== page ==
December 2007: The Coming Oil Crash and $30 Oil?
The key to understanding where prices are headed is distinguishing between the short run and the long run. In a time frame of anything shorter than five years, the supply of crude is more or less fixed. Drilling for oil is an arduous and unpredictable process. Even after a new hydrocarbon reservoir is discovered, ramping up output takes years. Current production capacities reflect investment decisions made in the late 1990s or earlier.
Today, OPEC has the ability to produce about 35 million barrels of crude a day; the rest of the world can produce perhaps 50 million barrels a day. As recently as 2003, this seemed like plenty. Since then, though, global demand has grown rapidly, and a series of catastrophes—some natural (hurricanes Rita and Katrina), some man-made (war in Iraq and unrest in Nigeria and Venezuela)—have curtailed production, causing supply to dip below demand. In September 2007, the global demand for crude reached 85.9 million barrels a day, whereas global supply was just 85.1 million barrels a day, according to I.E.A. figures.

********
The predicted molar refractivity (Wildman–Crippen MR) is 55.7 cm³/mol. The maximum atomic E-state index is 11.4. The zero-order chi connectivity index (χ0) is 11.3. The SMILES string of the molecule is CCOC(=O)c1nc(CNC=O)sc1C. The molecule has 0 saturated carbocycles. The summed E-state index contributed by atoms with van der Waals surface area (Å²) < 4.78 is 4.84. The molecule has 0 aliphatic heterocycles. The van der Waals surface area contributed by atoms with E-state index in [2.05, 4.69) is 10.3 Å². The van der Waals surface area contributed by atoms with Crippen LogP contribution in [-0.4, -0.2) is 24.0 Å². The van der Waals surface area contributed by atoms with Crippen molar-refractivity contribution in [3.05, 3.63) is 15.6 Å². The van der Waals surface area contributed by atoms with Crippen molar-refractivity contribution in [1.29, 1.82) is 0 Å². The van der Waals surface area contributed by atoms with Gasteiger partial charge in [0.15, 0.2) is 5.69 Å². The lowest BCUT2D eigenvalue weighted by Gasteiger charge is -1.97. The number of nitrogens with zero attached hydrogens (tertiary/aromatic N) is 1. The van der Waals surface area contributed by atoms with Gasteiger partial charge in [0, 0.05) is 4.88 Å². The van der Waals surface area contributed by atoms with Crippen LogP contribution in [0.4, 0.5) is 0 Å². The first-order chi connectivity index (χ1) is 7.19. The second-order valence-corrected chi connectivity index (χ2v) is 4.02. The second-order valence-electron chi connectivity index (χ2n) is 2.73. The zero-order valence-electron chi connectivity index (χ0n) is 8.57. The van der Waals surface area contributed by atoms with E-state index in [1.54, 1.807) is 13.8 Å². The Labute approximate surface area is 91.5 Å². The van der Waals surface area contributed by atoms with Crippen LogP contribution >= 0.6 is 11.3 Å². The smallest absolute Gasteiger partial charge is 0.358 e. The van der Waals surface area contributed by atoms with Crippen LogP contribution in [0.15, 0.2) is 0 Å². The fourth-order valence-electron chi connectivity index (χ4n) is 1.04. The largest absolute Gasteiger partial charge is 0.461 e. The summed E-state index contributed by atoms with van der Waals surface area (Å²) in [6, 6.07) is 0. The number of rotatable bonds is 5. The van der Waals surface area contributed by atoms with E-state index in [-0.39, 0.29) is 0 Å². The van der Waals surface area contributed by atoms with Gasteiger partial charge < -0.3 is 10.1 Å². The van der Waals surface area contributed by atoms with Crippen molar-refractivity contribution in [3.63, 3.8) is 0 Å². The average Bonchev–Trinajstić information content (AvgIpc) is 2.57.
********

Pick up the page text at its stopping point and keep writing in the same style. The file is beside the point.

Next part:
When shortages emerge in any market, prices spike. If the imbalance is expected to continue, speculators move in and drive prices even higher. Oil is no exception. In the fall, as crude inventories declined and the rhetorical battle between the U.S. and Iran escalated, trading volume shot up.
With prices close to the inflation-adjusted record, energy companies and governments are investing heavily in facilities that generate crude and crude substitutes. Consumers of fuel oil and gasoline are starting to economize, and over time, these changes in behavior will shift the balance of power in their favor. When that happens, an oil glut will emerge, and the price will plummet.